Most of my books have been about gender in some way. In my first YA novel, The End: Five Queer Kids Save the World, one of my main characters was genderqueer, except that I had never heard the word genderqueer when I wrote the book. My second novel Swans & Klons was set in a world where there are no men. The protagonist of my most recent novel, Maxine Wore Black, is a young woman who is transgender and a lesbian. Most YA novels with transgender protagonists are focused on the character’s coming-out process and transition. You cannot say that theme has been done to death because there are only a handful of these books, unfortunately. But I decided to go down a different road, focusing instead on a troubled love interest, an untimely death, and a house haunted by tragedy. This is because Maxine Wore Black is a retelling of Daphne du Maurier’s classic novel Rebecca, so gothic thriller was the way to go. I wanted the fact that my main character, Jayla, is transgender to be an important part of who she is but not really a plot point.

When I write a story, I’m basically writing it for myself. Sure, there are a lot of other things to take into consideration like, who would want to publish this story? Has this story been told before? How might a young person feel when they read this story? Are the characters real or based on stereotypes or lazy thinking? But basically, the first person I’m trying to please is myself. I’ve written numerous times that I write so that QUILTBAG (LGBTQ) youth can see themselves reflected in the pages of a book and know that their experience counts. And that is true. But really? If I’m honest? It’s the part of me that is a queer teen that I am writing to.

I think this is probably true for many other writers too. So, you other writers, I have a tip for you. Write about gender. If you are writing a story set on another planet or in another world, you don’t have to make it so there are only two genders. That’s not even true right here at home on Planet Earth, so why would it be true on Xabulox–6? In addition, transgender people don’t have to be erased from fiction. They exist all over the place in real life and they can exist all over the place in the pages of your book if that’s what you want. Why am I telling you this? Is it to help your readers, the teens of today and the teens of tomorrow? No. This is about what your writing does for YOU.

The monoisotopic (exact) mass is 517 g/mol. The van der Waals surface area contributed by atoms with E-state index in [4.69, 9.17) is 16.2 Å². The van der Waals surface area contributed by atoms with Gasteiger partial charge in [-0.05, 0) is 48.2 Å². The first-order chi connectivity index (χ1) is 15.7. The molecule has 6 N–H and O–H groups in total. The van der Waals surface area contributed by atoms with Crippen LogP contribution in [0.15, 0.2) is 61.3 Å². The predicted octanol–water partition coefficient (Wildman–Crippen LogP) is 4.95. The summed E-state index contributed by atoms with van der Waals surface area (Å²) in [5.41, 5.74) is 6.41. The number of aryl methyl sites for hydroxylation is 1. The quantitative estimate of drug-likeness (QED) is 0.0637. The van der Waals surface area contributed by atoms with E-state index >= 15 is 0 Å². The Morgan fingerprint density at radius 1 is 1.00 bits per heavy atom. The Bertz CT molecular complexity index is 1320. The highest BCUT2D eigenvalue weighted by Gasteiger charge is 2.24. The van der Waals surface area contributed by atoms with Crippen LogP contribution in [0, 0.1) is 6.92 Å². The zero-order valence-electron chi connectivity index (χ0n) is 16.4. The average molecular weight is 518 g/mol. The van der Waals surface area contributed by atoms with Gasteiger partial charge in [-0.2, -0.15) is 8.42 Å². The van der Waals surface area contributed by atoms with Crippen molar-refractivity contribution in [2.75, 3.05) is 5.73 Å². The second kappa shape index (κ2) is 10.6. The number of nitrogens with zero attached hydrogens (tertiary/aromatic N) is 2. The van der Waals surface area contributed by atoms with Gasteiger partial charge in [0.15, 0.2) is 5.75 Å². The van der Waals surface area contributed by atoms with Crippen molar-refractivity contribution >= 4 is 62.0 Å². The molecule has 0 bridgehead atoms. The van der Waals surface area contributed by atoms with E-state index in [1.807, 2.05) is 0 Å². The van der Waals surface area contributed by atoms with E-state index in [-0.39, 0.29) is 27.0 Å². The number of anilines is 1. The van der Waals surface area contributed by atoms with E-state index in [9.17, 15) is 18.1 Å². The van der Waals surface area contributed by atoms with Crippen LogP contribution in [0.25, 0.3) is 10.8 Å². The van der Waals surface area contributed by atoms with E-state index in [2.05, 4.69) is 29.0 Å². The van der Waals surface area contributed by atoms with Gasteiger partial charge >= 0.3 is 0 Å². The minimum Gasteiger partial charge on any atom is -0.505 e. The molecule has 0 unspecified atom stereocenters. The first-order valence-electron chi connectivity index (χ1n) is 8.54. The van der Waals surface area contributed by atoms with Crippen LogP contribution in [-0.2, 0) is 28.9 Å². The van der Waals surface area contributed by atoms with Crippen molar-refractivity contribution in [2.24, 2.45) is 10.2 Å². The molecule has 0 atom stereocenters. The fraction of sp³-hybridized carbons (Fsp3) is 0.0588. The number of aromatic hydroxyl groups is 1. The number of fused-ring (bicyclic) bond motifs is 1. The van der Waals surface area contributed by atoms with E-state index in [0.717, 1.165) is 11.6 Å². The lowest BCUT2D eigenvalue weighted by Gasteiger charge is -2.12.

Writing about gender is amazing because it makes you question everything you thought you knew about it. It changes you. And that’s a good thing! If you write a book about pirates and you are not already a pirate, it won’t make you a pirate. If you are writing about a Ghanaian math genius and you are not already a Ghanaian math genius, it won’t make you one. But if you are writing about defying the deeply ingrained gender rules and gender roles in our society, I bet money that would turn you into a gender warrior even if you are not already one. That might sound scary, but actually it is a really positive and fun development.

Leslie Feinberg said, “Gender is the poetry each of us makes out of the language we are taught.” When you begin to create that poem, you don’t know what you will discover about yourself. You may discover that the gender you’ve been assigned fits you like a glove, or that it does not. That knowledge will help you be the truest self you can be, which is as fulfilling as it gets. Somewhere along the way you discover that a person’s sex assigned at birth based on their anatomy does not necessarily dictate their gender. That knowledge liberates other people, and it liberates you too. If you begin to see that there are people all around you who do not fall into the gender binary and do not identify as male or female, that greater understanding of the world around you will help you make authentic connections in this life.

Leslie Feinberg also said, “More exists among human beings than can be answered by the simplistic question I’m hit with every day of my life: ‘Are you a man or a woman?’” If you can see people you encounter in social situations as person without feverishly needing to immediately classify them as man or woman, that knowledge will allow the door of your cage to swing open.


Nora Olsen was born and raised in New York City. Nora’s YA novels are Frenemy of the People, Swans & Klons, The End: Five Queer Kids Save The World, and Maxine Wore Black. Nora lives in New York’s Hudson Valley with her girlfriend and their cat. You can learn more at http://noraolsen.com.

Maxine Wore Black is now available.